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VII International Conference in memoriam German Fyodorov-Davydov

I. L. Kyzlasov (Moscow, Russian Federation)

Archaeological Features of Administrative Borders in Medieval South Siberia (after the works by L. R. Kyzlasov)

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Pages: 49-53

The study of archaeological and epigraphic monuments of the Middle Ages in South Siberia makes it possible to identify external (state) and internal (administrative) borders of the 8—14th-century state formations of the region. Thus, the northern boundary of the Uyghur Khaganate in the mid-8th — first quarter of the 9th century is determined by a succession of 17 similar fortresses in the mountains of Western Sayan. In the territory of the 9th—10th-century Ancient Khakassian State, the analysis of the tamga marks distribution makes it possible to fix the boundaries of the fiefdoms of six nobility clans. These data find confirmation in runic inscriptions. The expansion of the Ancient Khakassian State in the mid-9th to 10th centuries is marked by the distribution of mounds with specific rites. In the era of the Mongol Empire, urban settlements with elements of administrative and cult centers were located in the territory of Tuva within two clusters, which correspond to the two districts established by the Mongols on these lands, as confirmed by written sources.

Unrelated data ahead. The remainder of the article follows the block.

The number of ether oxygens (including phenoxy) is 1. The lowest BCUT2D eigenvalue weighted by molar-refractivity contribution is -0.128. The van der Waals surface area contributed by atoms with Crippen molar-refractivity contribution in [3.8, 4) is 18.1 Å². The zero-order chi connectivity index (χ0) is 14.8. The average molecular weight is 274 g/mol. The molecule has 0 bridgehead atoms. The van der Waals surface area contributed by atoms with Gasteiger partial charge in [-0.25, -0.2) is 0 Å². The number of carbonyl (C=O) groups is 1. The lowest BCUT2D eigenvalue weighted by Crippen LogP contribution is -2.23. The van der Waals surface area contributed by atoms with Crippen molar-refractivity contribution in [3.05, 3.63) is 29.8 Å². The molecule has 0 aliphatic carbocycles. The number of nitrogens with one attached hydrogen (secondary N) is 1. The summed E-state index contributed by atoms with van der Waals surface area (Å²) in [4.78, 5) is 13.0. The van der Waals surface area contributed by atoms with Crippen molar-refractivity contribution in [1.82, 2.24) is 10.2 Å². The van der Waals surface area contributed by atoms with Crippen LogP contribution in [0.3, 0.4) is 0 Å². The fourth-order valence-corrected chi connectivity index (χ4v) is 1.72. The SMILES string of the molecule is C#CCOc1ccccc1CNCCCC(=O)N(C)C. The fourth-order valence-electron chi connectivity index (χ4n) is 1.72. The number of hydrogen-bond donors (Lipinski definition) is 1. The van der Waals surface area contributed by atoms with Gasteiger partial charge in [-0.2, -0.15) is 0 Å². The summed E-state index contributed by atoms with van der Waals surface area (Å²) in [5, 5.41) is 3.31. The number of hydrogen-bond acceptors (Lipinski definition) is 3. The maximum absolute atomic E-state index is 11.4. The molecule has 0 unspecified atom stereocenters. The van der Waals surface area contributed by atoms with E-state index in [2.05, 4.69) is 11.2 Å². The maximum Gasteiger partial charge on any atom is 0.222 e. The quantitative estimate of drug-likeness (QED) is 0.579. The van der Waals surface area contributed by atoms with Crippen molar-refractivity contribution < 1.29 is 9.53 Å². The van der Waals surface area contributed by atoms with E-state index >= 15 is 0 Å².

Keywords: Uyghur Khaganate, Early Khakassian state, Mongol Empire, borders of possession, archaeological sites, fortresses, barrows, tamga, runic inscriptions

Information about author:

Igor L. Kyzlasov.
Doctor of Historical Sciences. Institute of Archaeology of the Russian Academy of Sciences. Address: Dmitry Ulyanov St., 19, Moscow, 117036, Russian Federation
E-mail: [email protected]

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